Postgraduate Certificate in Education: Should I do it?

PGCE

Varsity can be a wild ride. Life after your undergraduate degree may not be as predictable as you thought though.  A Postgraduate Certificate in Education (PGCE) may be the next step to bump up your qualifications..  

On one hand, you may feel that pursuing a career in the field you studied may not actually be what you want to do. On the other hand, you may not feel adequately equipped to find employment.  These are testing times.

What you need to know

A PGCE could be the way forward here.  This postgraduate, 1-2 year course offered at various institutions provide you with the skills and qualifications to teach your studied subject in schools. The course provides students with a better understanding of teaching a skill and not on teaching the specific content. Obtaining this qualification, in addition to an undergraduate degree, allows PGCE students to become teachers.  Note that the degree will need to have to be realted to the school subject you would like to teach.

There are three types of PGCEs one can specialise in;

PGCE Primary: to teach children in primary school. You may only specialise in teaching a specific age group. 

PGCE Secondary: prepares you to teach high school learners.

PGCE Further/Adult Education: for individuals who want to teach in higher education institutions or adult education classes.

After completing an undergraduate degree (for example a BA, BA Dramatic Arts, BA Fine Arts, B Mus, BCom, or BSc)  with the appropriate subjects, one can qualify as a high school teacher by studying a one year full-time or two year part-time PGCE at various institutions. In order to teach certain subjects you are required to have completed specific subjects in your undergrad degree.  For example, in order to teach Drama in schools, you are required to have already completed subjects like Speech and Drama training or Dramatic Arts. In order to teach certain languages such as English or Zulu you must also have taken those subjects in your undergraduate degree. 

Depending on the chosen institution, the PGCE can be either full time or part-time and usually entails attending lectures. The content covered includes topics such as theories about how children learn and receive information. Some Universities offer courses around the theory of education as well as methodology which expands on the ‘How’ of teaching. Practical components are also included such as school placements; visiting schools for a given period of time to teach and engage practically with the course content.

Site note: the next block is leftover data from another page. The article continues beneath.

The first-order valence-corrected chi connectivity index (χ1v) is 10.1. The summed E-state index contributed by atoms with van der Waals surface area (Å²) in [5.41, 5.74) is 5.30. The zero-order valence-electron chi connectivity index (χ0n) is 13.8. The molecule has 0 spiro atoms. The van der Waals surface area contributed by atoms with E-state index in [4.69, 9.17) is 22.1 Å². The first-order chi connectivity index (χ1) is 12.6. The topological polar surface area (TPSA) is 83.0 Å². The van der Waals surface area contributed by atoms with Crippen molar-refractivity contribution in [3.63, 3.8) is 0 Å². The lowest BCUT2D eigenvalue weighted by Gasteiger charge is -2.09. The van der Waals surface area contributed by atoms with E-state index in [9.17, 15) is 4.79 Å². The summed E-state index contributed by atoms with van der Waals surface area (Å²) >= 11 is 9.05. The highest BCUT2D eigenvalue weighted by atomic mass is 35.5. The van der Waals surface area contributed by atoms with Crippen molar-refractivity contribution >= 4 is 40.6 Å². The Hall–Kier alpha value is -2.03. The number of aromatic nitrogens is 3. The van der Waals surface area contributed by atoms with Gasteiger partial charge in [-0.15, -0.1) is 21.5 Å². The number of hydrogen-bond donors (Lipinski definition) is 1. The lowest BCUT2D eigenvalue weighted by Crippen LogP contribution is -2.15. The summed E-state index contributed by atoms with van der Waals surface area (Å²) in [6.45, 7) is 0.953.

Why PGCE? 

There are many benefits of continuing your studies and opting for a Postgraduate Certificate in Education (PGCE), however many students may find completing their studies daunting and choose this as a manner in which to avoid leaving varsity and entering into the ‘real’ world. Becoming a teacher is more than just dictating from a textbook.  This role has great responsibility and by following this path you will become part of shaping a young individual’s future.

There is always a huge demand for teachers, both in South Africa and internationally. If you are passionate about the subject you have studied and enjoy working with young people, then this may be for you. Teaching allows you  to deepen your understanding of a subject and can go beyond just teaching others.

Find more after school career options here!

PGCE: Where and How?

As mentioned above, this can be done at most higher education institutions such as colleges, universities  or even online if you aren’t able to physically attend classes. In South Africa, there are a few institutions that offer this qualification: The University of the Witwatersrand (Wits), University of Johannesburg (UJ), The University of South Africa (UNISA) The University of Cape Town (UCT), University of Kwazulu Natal (UKZN), Embury (online), MANCOSA

There are funding opportunities available for this qualification. The education field is in need of quality teachers and thus bursaries are often available.

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BURSARIES

Find out more about potential bursaries that could send you on your desired education journey.

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So another year or two of studying isn’t for everyone and maybe you’d like to start working and leave the lecture halls and student life behind. For others, this may however be the key to solidifying their career path and once the year or two is up, you’ll have an additional qualification, how cool is that?

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